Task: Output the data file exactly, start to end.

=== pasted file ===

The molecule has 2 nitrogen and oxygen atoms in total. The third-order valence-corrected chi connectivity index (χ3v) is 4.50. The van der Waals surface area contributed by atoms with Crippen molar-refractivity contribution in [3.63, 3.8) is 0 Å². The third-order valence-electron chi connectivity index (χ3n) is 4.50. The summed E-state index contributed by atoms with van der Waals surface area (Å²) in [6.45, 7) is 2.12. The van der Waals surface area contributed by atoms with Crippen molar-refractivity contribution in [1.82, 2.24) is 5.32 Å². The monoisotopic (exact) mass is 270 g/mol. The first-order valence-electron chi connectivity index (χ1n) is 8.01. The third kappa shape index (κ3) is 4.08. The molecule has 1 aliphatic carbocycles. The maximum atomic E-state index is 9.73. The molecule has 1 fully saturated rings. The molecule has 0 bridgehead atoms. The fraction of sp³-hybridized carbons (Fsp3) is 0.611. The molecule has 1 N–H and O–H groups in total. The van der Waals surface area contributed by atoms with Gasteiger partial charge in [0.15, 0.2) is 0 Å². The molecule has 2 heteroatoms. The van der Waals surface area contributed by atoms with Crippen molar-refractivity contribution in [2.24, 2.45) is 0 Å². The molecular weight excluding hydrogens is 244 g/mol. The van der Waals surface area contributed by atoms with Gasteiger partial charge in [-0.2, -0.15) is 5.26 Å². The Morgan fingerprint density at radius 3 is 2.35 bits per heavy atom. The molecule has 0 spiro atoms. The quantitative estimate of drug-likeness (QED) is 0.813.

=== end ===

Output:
The molecule has 2 nitrogen and oxygen atoms in total. The third-order valence-corrected chi connectivity index (χ3v) is 4.50. The van der Waals surface area contributed by atoms with Crippen molar-refractivity contribution in [3.63, 3.8) is 0 Å². The third-order valence-electron chi connectivity index (χ3n) is 4.50. The summed E-state index contributed by atoms with van der Waals surface area (Å²) in [6.45, 7) is 2.12. The van der Waals surface area contributed by atoms with Crippen molar-refractivity contribution in [1.82, 2.24) is 5.32 Å². The monoisotopic (exact) mass is 270 g/mol. The first-order valence-electron chi connectivity index (χ1n) is 8.01. The third kappa shape index (κ3) is 4.08. The molecule has 1 aliphatic carbocycles. The maximum atomic E-state index is 9.73. The molecule has 1 fully saturated rings. The molecule has 0 bridgehead atoms. The fraction of sp³-hybridized carbons (Fsp3) is 0.611. The molecule has 1 N–H and O–H groups in total. The van der Waals surface area contributed by atoms with Gasteiger partial charge in [0.15, 0.2) is 0 Å². The molecule has 2 heteroatoms. The van der Waals surface area contributed by atoms with Crippen molar-refractivity contribution in [2.24, 2.45) is 0 Å². The molecular weight excluding hydrogens is 244 g/mol. The van der Waals surface area contributed by atoms with Gasteiger partial charge in [-0.2, -0.15) is 5.26 Å². The Morgan fingerprint density at radius 3 is 2.35 bits per heavy atom. The molecule has 0 spiro atoms. The quantitative estimate of drug-likeness (QED) is 0.813.